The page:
In addition to this, commodity prices are predicted to rise in Egypt in the near future, making life more expensive than it already is for people. Anderson stressed the need for balance between fair tuition fees for families and receiving enough revenue from students.
“We rely on tuition to support the university,” she said.
The other financial hurdle concerns inflation and the decreasing value of the pound. Anderson pointed to the history of AUC, and expressed faith that these problems will be overcome, just like all other problems the university has faced in the past.
The remarkable history of AUC is also a factor the president clearly feels will prove beneficial during these transitional moments in Egypt: “Because of our historic linkages, we are now very well positioned to strengthen our ties with other universities and with other communities of research.”
The sustainability of AUC is also in question; how much more can the university develop? The campus is one area that might need development, which Anderson acknowledges:
“In theory, this campus can hold a lot more students, but we’ll have to do more building. The property we own around campus is not completely built out, like for example the area behind the library.”
With Egypt on its way to democracy, it is inevitable that AUC will be impacted, especially concerning a reduced level of self-censorship:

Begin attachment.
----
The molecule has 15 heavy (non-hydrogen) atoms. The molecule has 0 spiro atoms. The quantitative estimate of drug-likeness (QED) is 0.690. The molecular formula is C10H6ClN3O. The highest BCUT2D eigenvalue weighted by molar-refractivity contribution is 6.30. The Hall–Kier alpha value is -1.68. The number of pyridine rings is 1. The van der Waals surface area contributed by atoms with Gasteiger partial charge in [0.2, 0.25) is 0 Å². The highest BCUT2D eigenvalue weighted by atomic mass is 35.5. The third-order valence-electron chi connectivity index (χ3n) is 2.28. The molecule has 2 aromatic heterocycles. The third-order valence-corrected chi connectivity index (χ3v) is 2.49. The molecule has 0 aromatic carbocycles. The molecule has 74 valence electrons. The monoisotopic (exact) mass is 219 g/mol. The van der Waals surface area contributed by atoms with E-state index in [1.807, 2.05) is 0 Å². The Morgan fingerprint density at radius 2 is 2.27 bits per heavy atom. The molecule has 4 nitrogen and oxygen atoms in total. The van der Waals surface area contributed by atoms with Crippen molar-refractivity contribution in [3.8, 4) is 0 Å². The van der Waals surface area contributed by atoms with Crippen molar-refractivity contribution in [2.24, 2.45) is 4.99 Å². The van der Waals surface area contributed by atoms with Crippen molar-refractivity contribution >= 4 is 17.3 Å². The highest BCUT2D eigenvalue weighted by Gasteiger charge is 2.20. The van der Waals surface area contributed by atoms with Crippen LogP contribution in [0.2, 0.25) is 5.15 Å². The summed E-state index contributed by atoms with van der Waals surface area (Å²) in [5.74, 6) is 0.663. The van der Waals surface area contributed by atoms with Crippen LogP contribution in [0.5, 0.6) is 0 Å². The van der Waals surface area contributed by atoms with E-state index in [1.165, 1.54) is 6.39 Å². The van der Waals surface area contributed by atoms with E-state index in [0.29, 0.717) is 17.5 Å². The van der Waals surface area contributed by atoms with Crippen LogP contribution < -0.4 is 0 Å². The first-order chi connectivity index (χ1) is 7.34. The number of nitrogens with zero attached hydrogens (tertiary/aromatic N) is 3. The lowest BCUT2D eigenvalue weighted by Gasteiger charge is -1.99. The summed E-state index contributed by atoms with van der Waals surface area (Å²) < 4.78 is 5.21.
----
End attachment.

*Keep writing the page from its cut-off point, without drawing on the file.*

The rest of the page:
“That’s another reason why the revolution will turn out valuable,” Anderson added, “because all of the sudden there’s going to be this creativity. A lot of the arts people under the old regime just felt it was the ‘dead hand of the past,’ (that) they weren’t permitted to do things.”
She continued by expressing her approval of a democratic Egypt, which she clearly feels will benefit AUC: “Any good university is better if it’s in an environment where there’s free expression, because then people debate things. If you’re in a context where people are afraid to say things or when there are limits on what the university can do, it’s just not good for education.”
She also agrees that AUC students will now find it easier to find jobs after graduating, “Coming along with a democratic government is a much more relaxed and fostering environment for business.”
Tareq Selim, a in political science junior, concurs with that notion:
“AUCians don’t only represent the upper classes of Egypt; they represent a very distinct and privileged class who live very luxurious lifestyles filled with excess. With the onset of democracy in Egypt, that should change. It will no longer be the exclusive club where the offspring’s of the political and business elite were sent to be groomed to replace their fathers. I expect it will become more open to a range of Egyptians from all socioeconomic classes. Hopefully equality will become more widespread as a result of the revolution, and it won’t only be the Egyptian upper classes gaining the benefits of education at AUC.”
Overall, comparing the advantages and disadvantages the revolution will have on AUC is, in the Presidents words, “trivial.” She believes that the university has a great future, “We will finally be visible to the rest of the world as an exciting place in an exciting country.”